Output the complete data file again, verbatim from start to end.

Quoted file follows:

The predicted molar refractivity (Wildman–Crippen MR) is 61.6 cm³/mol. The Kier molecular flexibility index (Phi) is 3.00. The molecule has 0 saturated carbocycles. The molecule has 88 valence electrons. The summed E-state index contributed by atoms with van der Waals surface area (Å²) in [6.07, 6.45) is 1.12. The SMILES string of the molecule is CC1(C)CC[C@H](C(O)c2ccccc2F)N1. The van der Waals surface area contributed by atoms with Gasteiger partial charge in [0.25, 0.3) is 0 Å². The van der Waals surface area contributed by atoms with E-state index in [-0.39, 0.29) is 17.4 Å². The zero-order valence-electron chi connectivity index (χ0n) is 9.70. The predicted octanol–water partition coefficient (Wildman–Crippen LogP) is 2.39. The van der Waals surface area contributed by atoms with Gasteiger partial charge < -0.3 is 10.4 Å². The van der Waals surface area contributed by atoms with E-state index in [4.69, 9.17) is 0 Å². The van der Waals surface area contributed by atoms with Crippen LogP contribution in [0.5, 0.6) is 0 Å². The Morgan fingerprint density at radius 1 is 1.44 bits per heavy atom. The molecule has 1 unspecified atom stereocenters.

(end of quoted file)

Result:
The predicted molar refractivity (Wildman–Crippen MR) is 61.6 cm³/mol. The Kier molecular flexibility index (Phi) is 3.00. The molecule has 0 saturated carbocycles. The molecule has 88 valence electrons. The summed E-state index contributed by atoms with van der Waals surface area (Å²) in [6.07, 6.45) is 1.12. The SMILES string of the molecule is CC1(C)CC[C@H](C(O)c2ccccc2F)N1. The van der Waals surface area contributed by atoms with Gasteiger partial charge in [0.25, 0.3) is 0 Å². The van der Waals surface area contributed by atoms with E-state index in [-0.39, 0.29) is 17.4 Å². The zero-order valence-electron chi connectivity index (χ0n) is 9.70. The predicted octanol–water partition coefficient (Wildman–Crippen LogP) is 2.39. The van der Waals surface area contributed by atoms with Gasteiger partial charge < -0.3 is 10.4 Å². The van der Waals surface area contributed by atoms with E-state index in [4.69, 9.17) is 0 Å². The van der Waals surface area contributed by atoms with Crippen LogP contribution in [0.5, 0.6) is 0 Å². The Morgan fingerprint density at radius 1 is 1.44 bits per heavy atom. The molecule has 1 unspecified atom stereocenters.